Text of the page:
Stieg Larsson

 

The Girl Who Played With Fire

 

I picked up this sequel in a 2nd hand stall and still haven’t read the ‘Dragon Tattoo’, but on the strength of this I might go back.

 

Larsson somehow manages to keep you turning the pages when there are surprisingly large passages devoid of action, focussing more on how investigators pursue their theories (theories that the reader might already know are false). And places where you can see why Larsson would have comfortably created such an Aspergers-style lead character: not many other authors would include (or get away with) the minutia of detail of the precise furniture, or shopping, or computer specs (or whatever) of Salander’s environment – maybe it addresses annoyances he had in reading other books which might refer to someone using their mobile (“Which mobile? What model? Did it have a decent touch screen?”).

 

There’s an interesting mix of the conventional with the individual here. While Salander is a departure from many standard heroes/heroines (most particularly socially: there’s no hint of Bridget Jones everywoman relatability here), the popularity of this book still hinges on that daydream revenge story: Larsson sets up baddies for supergirl to take down. I’d like to think there could be an argument to say this deserves a place alongside ‘novels’ given the depth of its characters, and I could almost be convinced of the authenticity of Salandar’s version of the world: a war zone, where survival depends on identifying your enemies and neutralising them. Her ‘condition’ in one way disables her, isolating her from the pleasure and security of everyday security in community; in another it frees her, enabling her to see straight past social disguises to the often ugly heart. But… no … this is overwhelmingly an implausible thriller: Salander is Jason Bourne, badass superagent; she’s almost James Bond in her emotionless sexuality; she’s that daydream fulfilment – what if I could do something about that jerk who cut me off in traffic today – how cool would it be to have a list, like Lisbeth, of people I could tick off as I invisibly got even with them.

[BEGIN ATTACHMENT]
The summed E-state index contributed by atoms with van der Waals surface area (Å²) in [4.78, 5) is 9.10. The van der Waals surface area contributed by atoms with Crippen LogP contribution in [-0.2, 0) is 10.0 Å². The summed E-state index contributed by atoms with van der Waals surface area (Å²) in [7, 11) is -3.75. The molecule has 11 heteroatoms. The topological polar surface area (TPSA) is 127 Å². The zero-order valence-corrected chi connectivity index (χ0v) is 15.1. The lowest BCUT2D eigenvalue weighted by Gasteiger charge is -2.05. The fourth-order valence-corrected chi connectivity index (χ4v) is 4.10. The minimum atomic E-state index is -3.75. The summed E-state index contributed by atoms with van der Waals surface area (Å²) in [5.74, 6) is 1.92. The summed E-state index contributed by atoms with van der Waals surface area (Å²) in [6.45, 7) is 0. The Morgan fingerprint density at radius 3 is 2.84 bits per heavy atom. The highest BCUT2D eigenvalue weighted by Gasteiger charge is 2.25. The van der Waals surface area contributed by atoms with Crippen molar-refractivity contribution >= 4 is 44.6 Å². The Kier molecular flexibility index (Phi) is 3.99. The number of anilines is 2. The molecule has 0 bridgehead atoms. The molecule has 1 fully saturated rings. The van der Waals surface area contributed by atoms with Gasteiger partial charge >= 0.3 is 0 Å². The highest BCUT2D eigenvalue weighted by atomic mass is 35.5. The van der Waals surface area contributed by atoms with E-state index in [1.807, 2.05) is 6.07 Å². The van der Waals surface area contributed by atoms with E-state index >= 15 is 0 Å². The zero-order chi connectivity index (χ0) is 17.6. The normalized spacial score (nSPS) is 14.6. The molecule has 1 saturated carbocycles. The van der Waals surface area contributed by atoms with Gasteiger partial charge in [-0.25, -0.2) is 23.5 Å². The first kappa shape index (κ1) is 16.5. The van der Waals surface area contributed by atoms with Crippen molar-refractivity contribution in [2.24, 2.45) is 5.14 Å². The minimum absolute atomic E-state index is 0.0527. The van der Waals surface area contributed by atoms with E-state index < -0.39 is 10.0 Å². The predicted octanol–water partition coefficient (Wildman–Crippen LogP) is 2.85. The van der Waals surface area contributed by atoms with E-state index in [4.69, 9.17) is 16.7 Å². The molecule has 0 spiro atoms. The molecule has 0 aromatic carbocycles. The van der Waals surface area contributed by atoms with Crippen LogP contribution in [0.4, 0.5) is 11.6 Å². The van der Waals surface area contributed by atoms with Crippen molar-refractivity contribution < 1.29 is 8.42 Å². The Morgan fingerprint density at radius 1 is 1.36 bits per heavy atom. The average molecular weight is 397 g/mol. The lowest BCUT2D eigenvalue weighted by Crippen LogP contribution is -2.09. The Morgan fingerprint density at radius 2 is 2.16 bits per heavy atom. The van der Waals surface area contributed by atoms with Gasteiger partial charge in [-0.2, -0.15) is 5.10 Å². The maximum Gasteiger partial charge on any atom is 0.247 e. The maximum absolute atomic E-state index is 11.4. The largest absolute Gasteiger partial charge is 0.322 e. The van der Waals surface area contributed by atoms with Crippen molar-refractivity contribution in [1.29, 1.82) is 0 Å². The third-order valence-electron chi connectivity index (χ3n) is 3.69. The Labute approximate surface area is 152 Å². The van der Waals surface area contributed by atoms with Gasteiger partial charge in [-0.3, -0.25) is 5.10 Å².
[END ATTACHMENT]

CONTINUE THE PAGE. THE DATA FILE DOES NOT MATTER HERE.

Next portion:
Hey, I’m not saying there’s anything wrong with a decent thriller – and this is a decent thriller. The baddies are bad, and measured out capably, leading to a deft climax (if massively conventional – how many showdowns in isolated country houses could you name?). The vengeance feels apposite, with the pleasure of tables turned. Salander is this angel walking unrecognised amongst us: safe if we’re good, but terrible if crossed. Like Clint Eastwood or whoever, you want to pray that she’s around when it goes down. And her gimmick isn’t wit or a dog or OCD or a dead wife – it’s lack of social warmth or interest.

 

But I am saying you really want to be careful about, say, seeing this as some sort of feminist statement. Salander doesn’t challenge masculine paradigms, she simply becomes a bigger man. She beats them up, or shoots them, or humiliates them. She doesn’t hesitate to use torture (a disturbingly popular trend amongst heroes). In Larssen’s world (as in most thriller worlds), people are either bad or good, there is no grey. Forgiveness, for anyone, is not even a vague speculation: justice in terms of retribution is the only option. And, unlike life, it’s not messy or complex, there is no shared culpability, and no sense that getting someone back will often exacerbate the problem, and perhaps leave you with a greater burden. Which is just fine in thriller-world.

 

Spoilers.

 

The book plays effectively on sentimentalities: Larssen creates likeable people to be on her side. There are a few lapses in plausibility within its own terms of reference (smart people would not spend all this time floundering about for a motive when the victim had just told a whole bunch of immoral and powerful people with close criminal links that he was going to destroy their careers – with seemingly not the slightest awareness that this might cause some sort of reaction; an uber-baddie who has never been able to feel pain might work for an incident, but not a life: not getting feedback about protecting himself from damage, or from further damage, would actually greatly weaken him; uberbaddie lets himself get tied up like a lamb when once Blomkvist got within arms reach he could drop him with a shrug; the mobile phone out of charge – oh, and no cable? Nice that Larssen bothered trying to justify the fun of the heroic rescue, but, c’mon), but generally once we accept that Salander has the skills she’s supposed to, there aren’t too many ‘ziffs’.

 

March 2013